15.5 C
Monday, June 24, 2024

NASA Astronauts Reach Orbit in Boeing’s Milestone Starliner Launch

After two previous trips to the launchpad that did not culminate in a launch, two NASA astronauts finally reached orbit on Wednesday aboard a spacecraft built by aerospace giant Boeing.

This marked the first crewed flight of the Starliner, a 15-foot-wide capsule, coming four years after SpaceX, the other company NASA contracted for astronaut transportation, launched its first crewed mission to the International Space Station (ISS). Boeing’s repeated delays have now been overcome, setting the stage for it to join SpaceX in providing regular astronaut rides. While SpaceX, initially seen as an upstart, has flown 13 crews to orbit, Boeing’s Starliner had been grounded due to a series of costly delays.

The successful launch of the Boeing vehicle is a significant step in NASA’s strategy to increasingly rely on the private sector for human spaceflight. When Starliner docks with the ISS on Thursday, it will join a SpaceX Crew Dragon capsule already there, fulfilling NASA’s goal of having two American spacecraft capable of ferrying astronauts to orbit.

If this mission succeeds, it will provide a much-needed boost for Boeing, which has faced scrutiny over its aviation safety record following a recent incident with an Alaska Airlines jet. Additionally, Boeing’s space division has been under pressure due to extensive delays with Starliner, plagued by software testing issues, corroded propellant valves, flammable tape, and a key parachute system component that was weaker than expected.

Before the launch, astronaut Suni Williams, the mission’s pilot, referred to the capsule by the name she gave it, Calypso, after the ship used by oceanographer Jacques Cousteau, expressing optimism about the mission.

The launch proceeded smoothly, with the Atlas V rocket engines igniting at 10:52 a.m. Eastern time, sending the Starliner on its path to space. A minor issue with the cooling system, which used more water than anticipated, was resolved once in orbit by switching to a different cooling system. Engineers will investigate this further, but it is not expected to affect the mission.

Astronauts Barry Wilmore and Suni Williams are scheduled to dock with the ISS at 12:15 p.m. on Thursday. They will also test the spacecraft’s manual flying capabilities, a crucial safety feature for emergencies, and thoroughly evaluate the life support systems. The crew will spend at least eight days at the space station, with the mission encompassing 87 test objectives, including assessments of ergonomic factors like seat comfort, suit functionality, and display visibility.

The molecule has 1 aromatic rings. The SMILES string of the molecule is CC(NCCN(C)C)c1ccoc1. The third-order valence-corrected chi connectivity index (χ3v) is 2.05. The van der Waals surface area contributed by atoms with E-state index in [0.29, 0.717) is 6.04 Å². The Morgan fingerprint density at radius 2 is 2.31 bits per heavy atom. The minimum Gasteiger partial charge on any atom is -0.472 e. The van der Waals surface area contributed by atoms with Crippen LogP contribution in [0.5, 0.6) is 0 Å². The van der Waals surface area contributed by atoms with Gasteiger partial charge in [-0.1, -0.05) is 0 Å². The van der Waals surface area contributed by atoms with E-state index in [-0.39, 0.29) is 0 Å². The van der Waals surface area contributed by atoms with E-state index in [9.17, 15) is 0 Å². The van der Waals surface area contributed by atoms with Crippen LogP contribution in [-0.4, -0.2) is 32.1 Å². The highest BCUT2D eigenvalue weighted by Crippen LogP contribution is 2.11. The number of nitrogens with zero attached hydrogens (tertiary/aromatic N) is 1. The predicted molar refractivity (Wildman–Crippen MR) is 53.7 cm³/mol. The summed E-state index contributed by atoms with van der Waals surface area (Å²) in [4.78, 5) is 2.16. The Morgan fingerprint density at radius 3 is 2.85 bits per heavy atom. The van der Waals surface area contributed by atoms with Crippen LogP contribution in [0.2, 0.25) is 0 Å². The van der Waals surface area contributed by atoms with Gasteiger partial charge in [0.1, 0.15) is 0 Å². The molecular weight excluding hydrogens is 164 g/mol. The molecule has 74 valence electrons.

Following the mission, NASA and Boeing will analyze the flight data to finalize Starliner’s certification. This would allow the spacecraft to commence annual operational flights, transporting NASA crews for six-month stays at the ISS. Each Starliner capsule is designed for up to 10 missions.

In 2014, NASA awarded contracts to Boeing and SpaceX to develop replacements for the space shuttles, which were retired in 2011. Initially, Congress was skeptical and repeatedly cut funding for NASA’s commercial crew program. While SpaceX was on the rise, the selection of Boeing helped reassure lawmakers of the program’s viability. NASA initially projected readiness for both companies by 2017, but both encountered delays, a common issue in aerospace.

Boeing’s Starliner faced significant setbacks, notably in December 2019, when an uncrewed test flight was aborted due to software issues that could have destroyed the spacecraft upon re-entry. A subsequent uncrewed test was delayed by corroded propellant valves, pushing the next launch to May 2022. Further issues with flammable protective tape and a weak parachute component caused additional delays, costing Boeing $1.4 billion.

This year, Boeing’s launch attempts began on May 6 but were postponed due to a malfunctioning valve and a helium leak in the Starliner’s propulsion system. Another attempt on Saturday was halted by a technical glitch, but after replacing a faulty power component, Wednesday’s launch proceeded successfully.

This milestone flight of Boeing’s Starliner signifies a significant advance in NASA’s commercial crew program, enhancing the agency’s reliance on private sector partnerships for human spaceflight.

A Boyle
A Boyle
I cover Science related topics for The National Era
Latest news
Related news


Please enter your comment!
Please enter your name here